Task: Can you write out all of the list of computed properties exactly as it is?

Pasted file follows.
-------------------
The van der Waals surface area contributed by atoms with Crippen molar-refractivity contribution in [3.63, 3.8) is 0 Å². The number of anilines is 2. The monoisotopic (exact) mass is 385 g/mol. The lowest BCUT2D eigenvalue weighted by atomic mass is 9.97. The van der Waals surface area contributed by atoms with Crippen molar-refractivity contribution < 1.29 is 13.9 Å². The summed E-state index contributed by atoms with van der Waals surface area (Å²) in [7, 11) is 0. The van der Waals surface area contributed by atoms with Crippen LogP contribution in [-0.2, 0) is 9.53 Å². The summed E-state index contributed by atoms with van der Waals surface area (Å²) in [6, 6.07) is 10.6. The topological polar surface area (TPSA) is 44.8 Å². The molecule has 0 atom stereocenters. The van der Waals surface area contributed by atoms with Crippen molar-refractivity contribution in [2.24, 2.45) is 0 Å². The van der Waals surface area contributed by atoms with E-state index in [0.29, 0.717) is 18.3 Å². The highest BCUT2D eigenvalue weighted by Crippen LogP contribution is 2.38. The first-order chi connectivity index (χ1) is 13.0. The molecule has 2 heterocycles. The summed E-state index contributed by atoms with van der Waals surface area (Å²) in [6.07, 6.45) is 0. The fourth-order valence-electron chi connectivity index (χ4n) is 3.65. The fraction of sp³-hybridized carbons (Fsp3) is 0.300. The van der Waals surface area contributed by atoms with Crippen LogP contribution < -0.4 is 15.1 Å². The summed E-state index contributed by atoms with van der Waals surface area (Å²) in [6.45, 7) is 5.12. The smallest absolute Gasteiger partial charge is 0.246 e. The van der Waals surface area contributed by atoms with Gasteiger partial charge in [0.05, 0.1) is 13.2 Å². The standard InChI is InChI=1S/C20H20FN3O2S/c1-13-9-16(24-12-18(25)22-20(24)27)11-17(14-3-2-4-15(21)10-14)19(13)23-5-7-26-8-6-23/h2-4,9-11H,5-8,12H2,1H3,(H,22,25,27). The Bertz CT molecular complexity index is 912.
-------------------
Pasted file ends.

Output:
The van der Waals surface area contributed by atoms with Crippen molar-refractivity contribution in [3.63, 3.8) is 0 Å². The number of anilines is 2. The monoisotopic (exact) mass is 385 g/mol. The lowest BCUT2D eigenvalue weighted by atomic mass is 9.97. The van der Waals surface area contributed by atoms with Crippen molar-refractivity contribution < 1.29 is 13.9 Å². The summed E-state index contributed by atoms with van der Waals surface area (Å²) in [7, 11) is 0. The van der Waals surface area contributed by atoms with Crippen LogP contribution in [-0.2, 0) is 9.53 Å². The summed E-state index contributed by atoms with van der Waals surface area (Å²) in [6, 6.07) is 10.6. The topological polar surface area (TPSA) is 44.8 Å². The molecule has 0 atom stereocenters. The van der Waals surface area contributed by atoms with Crippen molar-refractivity contribution in [2.24, 2.45) is 0 Å². The van der Waals surface area contributed by atoms with E-state index in [0.29, 0.717) is 18.3 Å². The highest BCUT2D eigenvalue weighted by Crippen LogP contribution is 2.38. The first-order chi connectivity index (χ1) is 13.0. The molecule has 2 heterocycles. The summed E-state index contributed by atoms with van der Waals surface area (Å²) in [6.07, 6.45) is 0. The fourth-order valence-electron chi connectivity index (χ4n) is 3.65. The fraction of sp³-hybridized carbons (Fsp3) is 0.300. The van der Waals surface area contributed by atoms with Crippen LogP contribution < -0.4 is 15.1 Å². The summed E-state index contributed by atoms with van der Waals surface area (Å²) in [6.45, 7) is 5.12. The smallest absolute Gasteiger partial charge is 0.246 e. The van der Waals surface area contributed by atoms with Gasteiger partial charge in [0.05, 0.1) is 13.2 Å². The standard InChI is InChI=1S/C20H20FN3O2S/c1-13-9-16(24-12-18(25)22-20(24)27)11-17(14-3-2-4-15(21)10-14)19(13)23-5-7-26-8-6-23/h2-4,9-11H,5-8,12H2,1H3,(H,22,25,27). The Bertz CT molecular complexity index is 912.